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October 19, 2011

Euro flat on doubts over EU delivering crisis plan

By Richard Leong

NEW YORK | Wed Oct 19, 2011 5:11pm EDT

(Reuters) – The euro was little changed against the dollar and yen on Wednesday due to nagging doubts that European leaders will take aggressive steps at a summit this weekend to resolve the region’s debt crisis.

Officials dismissed a report in Britain’s Guardian newspaper on Tuesday that France and Germany had agreed to a deal enlarging the European Financial Stability Facility (EFSF), while French President Nicolas Sarkozy said talks to boost the bailout fund have stalled. But investors still clung to the newspaper report as a reason to pare back bets against the euro.

Optimism that a definitive plan would be in place by a European Union summit on Sunday had sparked a rally in the euro last week from 8-1/2-month lows. Germany later tamped down enthusiasm by saying the summit would not provide an ultimate solution to the debt crisis.

“At the end of the day, the market is nervous, waiting to see anything substantial coming out of the summit,” said Tom Fitzpatrick, chief technical strategist at CitiFX in New York. “We are getting to a point that there have been so many false promises so they really need to deliver something big.”

The euro was last up 0.09 percent at $1.37480 after bouncing between $1.3735 and $1.3870 on trading platform EBS. It touched a one-month high of $1.39148 on Monday.

Wavering confidence about a crisis plan has increased the euro’s volatility against the dollar this week. The one-month euro/dollar volatility index ended flat on Wednesday but is up 2.4 percent so far on the week.

The Guardian, citing senior European Union diplomats, said the euro zone would endorse a five-fold increase in the 440 billion euro bailout fund.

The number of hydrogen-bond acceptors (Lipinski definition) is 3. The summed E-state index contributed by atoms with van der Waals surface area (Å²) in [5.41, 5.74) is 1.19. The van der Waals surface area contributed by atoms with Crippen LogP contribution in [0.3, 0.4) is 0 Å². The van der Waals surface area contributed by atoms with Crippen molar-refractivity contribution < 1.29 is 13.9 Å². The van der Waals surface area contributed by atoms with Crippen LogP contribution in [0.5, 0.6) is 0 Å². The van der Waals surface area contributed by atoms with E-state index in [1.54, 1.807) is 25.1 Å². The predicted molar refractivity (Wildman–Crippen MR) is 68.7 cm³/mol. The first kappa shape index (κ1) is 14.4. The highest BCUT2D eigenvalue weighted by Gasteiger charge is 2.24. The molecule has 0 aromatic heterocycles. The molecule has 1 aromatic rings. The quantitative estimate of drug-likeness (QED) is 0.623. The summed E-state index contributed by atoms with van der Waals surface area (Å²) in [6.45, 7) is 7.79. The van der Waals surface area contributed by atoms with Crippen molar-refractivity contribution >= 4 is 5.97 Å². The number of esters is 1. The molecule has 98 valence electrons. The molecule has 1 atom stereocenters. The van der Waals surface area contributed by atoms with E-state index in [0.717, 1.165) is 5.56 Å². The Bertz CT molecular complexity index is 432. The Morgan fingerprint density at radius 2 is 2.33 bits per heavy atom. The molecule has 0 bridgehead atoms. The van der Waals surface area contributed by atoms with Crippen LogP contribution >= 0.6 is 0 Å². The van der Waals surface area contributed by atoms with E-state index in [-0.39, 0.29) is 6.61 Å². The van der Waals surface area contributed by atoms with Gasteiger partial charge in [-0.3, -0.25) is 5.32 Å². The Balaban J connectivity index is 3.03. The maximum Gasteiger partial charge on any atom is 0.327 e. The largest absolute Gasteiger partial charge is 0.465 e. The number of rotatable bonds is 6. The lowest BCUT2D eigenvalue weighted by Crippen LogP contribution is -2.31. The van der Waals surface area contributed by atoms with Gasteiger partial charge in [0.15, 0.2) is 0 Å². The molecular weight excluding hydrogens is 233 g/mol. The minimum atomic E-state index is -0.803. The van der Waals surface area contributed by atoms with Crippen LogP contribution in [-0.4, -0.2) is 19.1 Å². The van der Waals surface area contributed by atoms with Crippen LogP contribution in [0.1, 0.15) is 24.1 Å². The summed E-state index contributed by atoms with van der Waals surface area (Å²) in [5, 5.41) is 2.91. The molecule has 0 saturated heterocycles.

But a senior euro zone source told Reuters there had been no mention of such a deal. A spokesman for the German Finance Ministry said the bailout fund will not be raised beyond the 440 billion euros already approved nor will Germany’s participation rise beyond 211 billion euros.

German Chancellor Angela Merkel talked down expectations of a deal for a “bazooka” solution coming out of the summit, adding that past errors will not be solved in one stroke.

Germany, the euro zone’s strongest economy, has been reluctant to back aggressive measures to contain the crisis due to worries it has already overextended itself as its economy is slowing.

SHORTCOVERING, SOVEREIGN DEMAND

As traders struggle to position for this weekend’s EU summit, analysts said there are positive factors for the euro.

Chris Turner, FX strategist at ING, said demand to cover short positions in the euro remained high given that the average entry level of such positions in September was around $1.37. The euro’s rally above $1.39 earlier this week put investors at risk of a loss on those positions.

Going into the summit, Turner said, the euro may rally toward $1.40 if more mainstream press reports suggest EU leaders are nearing agreement to take decisive actions.

The euro briefly extended gains against the dollar after data showing U.S. housing starts in September topped expectations boosted the appetite for risk.

Sovereign demand from the Middle East and Asia likely also boosted the euro, traders said, although some doubted it was the dominant driver behind gains.

Against the yen, the euro was up 0.09 percent to 105.61 yen, paring earlier gains.

The single European currency rose 0.5 percent against the Swiss franc to 1.2418 francs, having hit 1.2475 on EBS, the highest level in five months, on persistent, though unconfirmed, market talk of the Swiss National Bank raising the euro/Swiss target rate from 1.20 francs.

Investors shrugged off a double-notch downgrade of Spain’s debt rating.

The dollar index was flat at 77.112, while the greenback was flat against the yen at 76.80 yen.

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